Article

Progression of coronary disease 5 to 7 years after aortocoronary bypass surgery

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Abstract

Of 400 patients enrolled in a serial angiographic evaluation of aortocoronary bypass surgery prior to July 1972, 90 patients had a 5- to 7-year follow-up study. Changes in the native coronary circulation were evaluated an average of 70 months (range, 54 to 88 months) after preoperative coronary arteriography.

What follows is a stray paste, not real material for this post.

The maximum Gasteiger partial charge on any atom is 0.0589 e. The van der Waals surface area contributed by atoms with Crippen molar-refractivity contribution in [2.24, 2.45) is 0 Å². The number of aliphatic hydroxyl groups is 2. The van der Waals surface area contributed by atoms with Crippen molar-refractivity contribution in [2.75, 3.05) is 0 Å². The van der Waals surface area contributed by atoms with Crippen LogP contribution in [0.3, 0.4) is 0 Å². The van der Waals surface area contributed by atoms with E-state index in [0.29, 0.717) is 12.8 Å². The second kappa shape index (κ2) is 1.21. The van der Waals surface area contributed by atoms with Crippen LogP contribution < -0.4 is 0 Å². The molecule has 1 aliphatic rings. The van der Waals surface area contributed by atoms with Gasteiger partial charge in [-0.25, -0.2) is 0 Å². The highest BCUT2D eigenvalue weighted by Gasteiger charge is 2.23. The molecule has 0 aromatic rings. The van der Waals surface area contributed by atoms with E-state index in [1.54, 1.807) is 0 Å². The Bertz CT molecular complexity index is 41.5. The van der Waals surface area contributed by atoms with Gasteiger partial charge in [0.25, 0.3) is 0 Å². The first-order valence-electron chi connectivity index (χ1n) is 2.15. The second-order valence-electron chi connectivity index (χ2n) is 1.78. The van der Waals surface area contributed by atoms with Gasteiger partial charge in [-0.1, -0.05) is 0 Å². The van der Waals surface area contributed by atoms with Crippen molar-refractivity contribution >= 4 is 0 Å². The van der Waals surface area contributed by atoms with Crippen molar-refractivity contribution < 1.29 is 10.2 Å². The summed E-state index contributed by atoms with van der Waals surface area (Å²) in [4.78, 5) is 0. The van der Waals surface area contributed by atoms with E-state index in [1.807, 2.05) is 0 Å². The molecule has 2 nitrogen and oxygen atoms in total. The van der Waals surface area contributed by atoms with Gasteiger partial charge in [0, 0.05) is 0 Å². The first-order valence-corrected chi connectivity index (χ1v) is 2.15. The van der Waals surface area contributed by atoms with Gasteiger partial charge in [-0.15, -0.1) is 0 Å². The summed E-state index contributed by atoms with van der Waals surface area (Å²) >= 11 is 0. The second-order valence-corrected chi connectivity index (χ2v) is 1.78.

The patients had 168 saphenous vein grafts; 133 (80%) were patent and 35 (20%) were occluded. Five patients had two grafts on the left anterior descending system. Nongrafted arteries (107 in Group 1) were compared to arteries with patent grafts (128 in Group 2), and to arteries with occluded grafts (35 in Group 3). The coronary lesions were classified as 50% or less narrowing, 51% to 75% narrowing, 76% to 90% narrowing, 91% to 99% narrowing and occlusion. Progression was considered significant when preexisting stenosis increased one or more grade or a new lesion of more than 50% narrowing developed. Progression of 50% or less narrowing was 16% in Group 1 (p < 0.01), 40% in Group 2, and 48% in Group 3. For 51% to 99% narrowing, progression was as follows: 51% to 75% narrowing; 36% (NS), 37% and 40% respectively; 76% to 90% narrowing: 60% (NS), 75% and 56% respectively; 91% to 99% narrowing; 50% in Group 1 (NS) and 100% in Group 2. New lesions of more than 50% narrowing occurred in 10 arteries in Group 1 (NS), in nine arteries in Group 2, and in six arteries in Group 3. Whereas narrowing of 50% or less and new . . .


 

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